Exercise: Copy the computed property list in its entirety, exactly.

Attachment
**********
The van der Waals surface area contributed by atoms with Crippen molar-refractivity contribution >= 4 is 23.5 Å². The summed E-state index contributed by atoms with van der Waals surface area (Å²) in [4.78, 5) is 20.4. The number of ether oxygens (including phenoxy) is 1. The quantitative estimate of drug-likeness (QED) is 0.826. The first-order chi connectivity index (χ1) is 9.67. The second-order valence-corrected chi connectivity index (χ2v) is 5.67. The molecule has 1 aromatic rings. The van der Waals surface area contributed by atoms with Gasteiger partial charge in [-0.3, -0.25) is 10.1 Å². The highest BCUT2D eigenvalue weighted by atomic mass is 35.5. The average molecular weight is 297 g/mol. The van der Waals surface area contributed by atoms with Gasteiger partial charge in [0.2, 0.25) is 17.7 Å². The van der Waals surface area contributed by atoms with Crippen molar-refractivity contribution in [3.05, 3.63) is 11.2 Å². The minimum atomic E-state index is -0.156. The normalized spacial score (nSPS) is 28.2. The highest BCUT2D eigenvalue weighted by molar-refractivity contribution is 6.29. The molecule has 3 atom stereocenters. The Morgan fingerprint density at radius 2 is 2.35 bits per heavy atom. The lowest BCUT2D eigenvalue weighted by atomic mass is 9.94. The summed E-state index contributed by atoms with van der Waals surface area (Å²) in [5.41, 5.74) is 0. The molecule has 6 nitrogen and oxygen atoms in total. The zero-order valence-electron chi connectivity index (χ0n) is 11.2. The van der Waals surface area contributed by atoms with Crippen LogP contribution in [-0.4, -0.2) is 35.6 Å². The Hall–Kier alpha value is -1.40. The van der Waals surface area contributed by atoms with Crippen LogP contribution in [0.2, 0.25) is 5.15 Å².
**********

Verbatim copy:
The van der Waals surface area contributed by atoms with Crippen molar-refractivity contribution >= 4 is 23.5 Å². The summed E-state index contributed by atoms with van der Waals surface area (Å²) in [4.78, 5) is 20.4. The number of ether oxygens (including phenoxy) is 1. The quantitative estimate of drug-likeness (QED) is 0.826. The first-order chi connectivity index (χ1) is 9.67. The second-order valence-corrected chi connectivity index (χ2v) is 5.67. The molecule has 1 aromatic rings. The van der Waals surface area contributed by atoms with Gasteiger partial charge in [-0.3, -0.25) is 10.1 Å². The highest BCUT2D eigenvalue weighted by atomic mass is 35.5. The average molecular weight is 297 g/mol. The van der Waals surface area contributed by atoms with Gasteiger partial charge in [0.2, 0.25) is 17.7 Å². The van der Waals surface area contributed by atoms with Crippen molar-refractivity contribution in [3.05, 3.63) is 11.2 Å². The minimum atomic E-state index is -0.156. The normalized spacial score (nSPS) is 28.2. The highest BCUT2D eigenvalue weighted by molar-refractivity contribution is 6.29. The molecule has 3 atom stereocenters. The Morgan fingerprint density at radius 2 is 2.35 bits per heavy atom. The lowest BCUT2D eigenvalue weighted by atomic mass is 9.94. The summed E-state index contributed by atoms with van der Waals surface area (Å²) in [5.41, 5.74) is 0. The molecule has 6 nitrogen and oxygen atoms in total. The zero-order valence-electron chi connectivity index (χ0n) is 11.2. The van der Waals surface area contributed by atoms with Crippen LogP contribution in [-0.4, -0.2) is 35.6 Å². The Hall–Kier alpha value is -1.40. The van der Waals surface area contributed by atoms with Crippen LogP contribution in [0.2, 0.25) is 5.15 Å².